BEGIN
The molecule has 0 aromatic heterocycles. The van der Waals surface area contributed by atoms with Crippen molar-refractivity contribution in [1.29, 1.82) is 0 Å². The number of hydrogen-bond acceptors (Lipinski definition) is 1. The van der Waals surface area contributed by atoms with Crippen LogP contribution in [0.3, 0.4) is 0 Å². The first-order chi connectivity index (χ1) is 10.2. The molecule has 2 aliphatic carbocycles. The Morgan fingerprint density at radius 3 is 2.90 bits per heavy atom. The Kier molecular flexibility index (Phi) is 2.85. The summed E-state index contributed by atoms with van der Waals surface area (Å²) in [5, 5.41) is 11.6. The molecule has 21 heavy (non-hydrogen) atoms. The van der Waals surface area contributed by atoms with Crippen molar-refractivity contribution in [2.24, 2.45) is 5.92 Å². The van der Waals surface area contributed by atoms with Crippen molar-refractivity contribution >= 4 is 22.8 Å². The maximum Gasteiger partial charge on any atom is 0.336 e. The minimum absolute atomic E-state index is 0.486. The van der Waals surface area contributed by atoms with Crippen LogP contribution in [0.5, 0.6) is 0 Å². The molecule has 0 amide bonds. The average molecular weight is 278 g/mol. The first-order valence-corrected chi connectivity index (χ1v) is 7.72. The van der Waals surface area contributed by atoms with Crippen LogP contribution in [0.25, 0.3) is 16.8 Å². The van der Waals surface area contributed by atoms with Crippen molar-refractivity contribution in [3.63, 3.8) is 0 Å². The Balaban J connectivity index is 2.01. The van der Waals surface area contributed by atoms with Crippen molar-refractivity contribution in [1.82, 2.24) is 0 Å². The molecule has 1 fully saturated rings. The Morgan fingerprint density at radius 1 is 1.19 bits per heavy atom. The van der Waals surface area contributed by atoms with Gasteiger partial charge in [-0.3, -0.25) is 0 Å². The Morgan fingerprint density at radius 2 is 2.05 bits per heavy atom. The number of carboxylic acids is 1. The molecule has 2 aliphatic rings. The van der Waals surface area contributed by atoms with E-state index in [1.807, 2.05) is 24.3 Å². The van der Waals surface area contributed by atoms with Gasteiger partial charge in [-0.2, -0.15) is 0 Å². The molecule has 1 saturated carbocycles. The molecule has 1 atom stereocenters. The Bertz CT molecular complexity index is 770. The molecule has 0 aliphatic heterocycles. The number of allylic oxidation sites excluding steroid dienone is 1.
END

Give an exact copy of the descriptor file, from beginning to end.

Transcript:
The molecule has 0 aromatic heterocycles. The van der Waals surface area contributed by atoms with Crippen molar-refractivity contribution in [1.29, 1.82) is 0 Å². The number of hydrogen-bond acceptors (Lipinski definition) is 1. The van der Waals surface area contributed by atoms with Crippen LogP contribution in [0.3, 0.4) is 0 Å². The first-order chi connectivity index (χ1) is 10.2. The molecule has 2 aliphatic carbocycles. The Morgan fingerprint density at radius 3 is 2.90 bits per heavy atom. The Kier molecular flexibility index (Phi) is 2.85. The summed E-state index contributed by atoms with van der Waals surface area (Å²) in [5, 5.41) is 11.6. The molecule has 21 heavy (non-hydrogen) atoms. The van der Waals surface area contributed by atoms with Crippen molar-refractivity contribution in [2.24, 2.45) is 5.92 Å². The van der Waals surface area contributed by atoms with Crippen molar-refractivity contribution >= 4 is 22.8 Å². The maximum Gasteiger partial charge on any atom is 0.336 e. The minimum absolute atomic E-state index is 0.486. The van der Waals surface area contributed by atoms with Crippen LogP contribution in [0.5, 0.6) is 0 Å². The molecule has 0 amide bonds. The average molecular weight is 278 g/mol. The first-order valence-corrected chi connectivity index (χ1v) is 7.72. The van der Waals surface area contributed by atoms with Crippen LogP contribution in [0.25, 0.3) is 16.8 Å². The van der Waals surface area contributed by atoms with Crippen molar-refractivity contribution in [3.63, 3.8) is 0 Å². The Balaban J connectivity index is 2.01. The van der Waals surface area contributed by atoms with Crippen molar-refractivity contribution in [1.82, 2.24) is 0 Å². The molecule has 1 fully saturated rings. The Morgan fingerprint density at radius 1 is 1.19 bits per heavy atom. The van der Waals surface area contributed by atoms with Gasteiger partial charge in [-0.3, -0.25) is 0 Å². The Morgan fingerprint density at radius 2 is 2.05 bits per heavy atom. The number of carboxylic acids is 1. The molecule has 2 aliphatic rings. The van der Waals surface area contributed by atoms with E-state index in [1.807, 2.05) is 24.3 Å². The van der Waals surface area contributed by atoms with Gasteiger partial charge in [-0.2, -0.15) is 0 Å². The molecule has 1 saturated carbocycles. The molecule has 1 atom stereocenters. The Bertz CT molecular complexity index is 770. The molecule has 0 aliphatic heterocycles. The number of allylic oxidation sites excluding steroid dienone is 1.